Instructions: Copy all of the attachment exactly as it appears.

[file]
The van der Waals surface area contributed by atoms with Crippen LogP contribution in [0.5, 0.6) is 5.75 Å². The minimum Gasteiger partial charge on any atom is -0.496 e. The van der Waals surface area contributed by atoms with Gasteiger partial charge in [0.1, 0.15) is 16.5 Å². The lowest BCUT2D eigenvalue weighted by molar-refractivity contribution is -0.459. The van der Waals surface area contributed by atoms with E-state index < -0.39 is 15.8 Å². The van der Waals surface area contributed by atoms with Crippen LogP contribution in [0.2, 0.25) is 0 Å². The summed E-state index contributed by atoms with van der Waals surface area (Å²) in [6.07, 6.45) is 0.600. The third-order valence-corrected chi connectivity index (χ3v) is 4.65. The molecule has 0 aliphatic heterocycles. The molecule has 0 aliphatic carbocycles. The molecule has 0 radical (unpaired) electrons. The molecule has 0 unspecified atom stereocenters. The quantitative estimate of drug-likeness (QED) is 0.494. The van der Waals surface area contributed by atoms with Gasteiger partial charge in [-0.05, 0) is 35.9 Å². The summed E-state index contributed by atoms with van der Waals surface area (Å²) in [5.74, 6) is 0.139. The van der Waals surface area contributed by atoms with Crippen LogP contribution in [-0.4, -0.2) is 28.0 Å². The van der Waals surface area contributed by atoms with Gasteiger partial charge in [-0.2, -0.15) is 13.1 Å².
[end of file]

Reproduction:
The van der Waals surface area contributed by atoms with Crippen LogP contribution in [0.5, 0.6) is 5.75 Å². The minimum Gasteiger partial charge on any atom is -0.496 e. The van der Waals surface area contributed by atoms with Gasteiger partial charge in [0.1, 0.15) is 16.5 Å². The lowest BCUT2D eigenvalue weighted by molar-refractivity contribution is -0.459. The van der Waals surface area contributed by atoms with E-state index < -0.39 is 15.8 Å². The van der Waals surface area contributed by atoms with Crippen LogP contribution in [0.2, 0.25) is 0 Å². The summed E-state index contributed by atoms with van der Waals surface area (Å²) in [6.07, 6.45) is 0.600. The third-order valence-corrected chi connectivity index (χ3v) is 4.65. The molecule has 0 aliphatic heterocycles. The molecule has 0 aliphatic carbocycles. The molecule has 0 radical (unpaired) electrons. The molecule has 0 unspecified atom stereocenters. The quantitative estimate of drug-likeness (QED) is 0.494. The van der Waals surface area contributed by atoms with Gasteiger partial charge in [-0.05, 0) is 35.9 Å². The summed E-state index contributed by atoms with van der Waals surface area (Å²) in [5.74, 6) is 0.139. The van der Waals surface area contributed by atoms with Crippen LogP contribution in [-0.4, -0.2) is 28.0 Å². The van der Waals surface area contributed by atoms with Gasteiger partial charge in [-0.2, -0.15) is 13.1 Å².